which type is right for you?
Term-life insurance is affordable and straightforward, while whole-life does not expire and is more expensive. To decide between the two, it is important to know what makes them different and appropriate for you.
Buying life insurance seems daunting, but most people can start shopping by making one key decision:
Do you need term-life insurance or whole-life insurance?
Term-life insurance is “pure” life insurance. The policyholder pays premiums regularly. If they die while the policy is in effect, their beneficiary (or beneficiaries) receives a death benefit. It’s very straightforward, which is the selling point for people who want a simple life insurance option.
Term-life insurance is also relatively inexpensive. Because it’s stripped-down life insurance, without additional fees or maintenance, it’s much more affordable than whole-life.
Since life insurance is something you need to pay for over the course of decades, affordability is a huge consideration. You can more easily buy the coverage you need at a price point you’re comfortable with than with other types of insurance.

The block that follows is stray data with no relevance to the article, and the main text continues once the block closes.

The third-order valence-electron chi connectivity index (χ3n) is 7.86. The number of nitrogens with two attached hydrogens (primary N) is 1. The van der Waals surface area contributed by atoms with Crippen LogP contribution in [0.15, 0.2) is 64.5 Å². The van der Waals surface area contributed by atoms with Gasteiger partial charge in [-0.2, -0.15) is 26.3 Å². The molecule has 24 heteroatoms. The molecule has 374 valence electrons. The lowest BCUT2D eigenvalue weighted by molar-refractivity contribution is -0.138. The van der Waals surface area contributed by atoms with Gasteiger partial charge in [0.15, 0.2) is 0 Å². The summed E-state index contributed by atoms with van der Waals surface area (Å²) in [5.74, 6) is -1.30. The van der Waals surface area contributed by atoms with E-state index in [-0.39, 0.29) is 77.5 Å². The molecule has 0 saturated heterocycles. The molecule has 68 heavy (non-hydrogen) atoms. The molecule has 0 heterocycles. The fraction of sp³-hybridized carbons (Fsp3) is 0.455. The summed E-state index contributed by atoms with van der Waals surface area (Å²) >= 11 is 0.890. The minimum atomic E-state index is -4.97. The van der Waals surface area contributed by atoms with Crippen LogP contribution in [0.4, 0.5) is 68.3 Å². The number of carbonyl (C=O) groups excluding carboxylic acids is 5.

Term-life insurance lasts for a set number of years decided on when you purchase the policy. Terms are between 1-30 years and usually come in increments of 5 years. When the policy expires, so will your coverage. If you still want insurance, you’ll need to shop for a new policy or convert your policy into a form of permanent life insurance.
Physicians Planning Services offers this product to our professional and individual clients as well as our partners.
Whole-life insurance is a type of permanent life insurance, which stays in effect for as long as you pay the premiums. This means you never have to worry about uninsurability or losing your safety net as you get older.
Besides whole, other types of permanent life insurance include variable, universal and variable universal.
Whole-life is more complicated than term overall, but one definition you need to know is the cash value, which is an investment-like product coupled with the insurance policy.
How exactly the cash value works depends on the type of policy. For example, in a variable life policy, the cash value acts like a mutual fund, but, with whole life, it’s more similar to a simple savings account.
Your premiums payments are split between the death benefit and cash value. Over time, the death benefit shrinks and the cash value component grows until the policy consists entirely of the cash value. You can do many things with the cash value, including taking out a loan, drawing from it for retirement or funding the policy.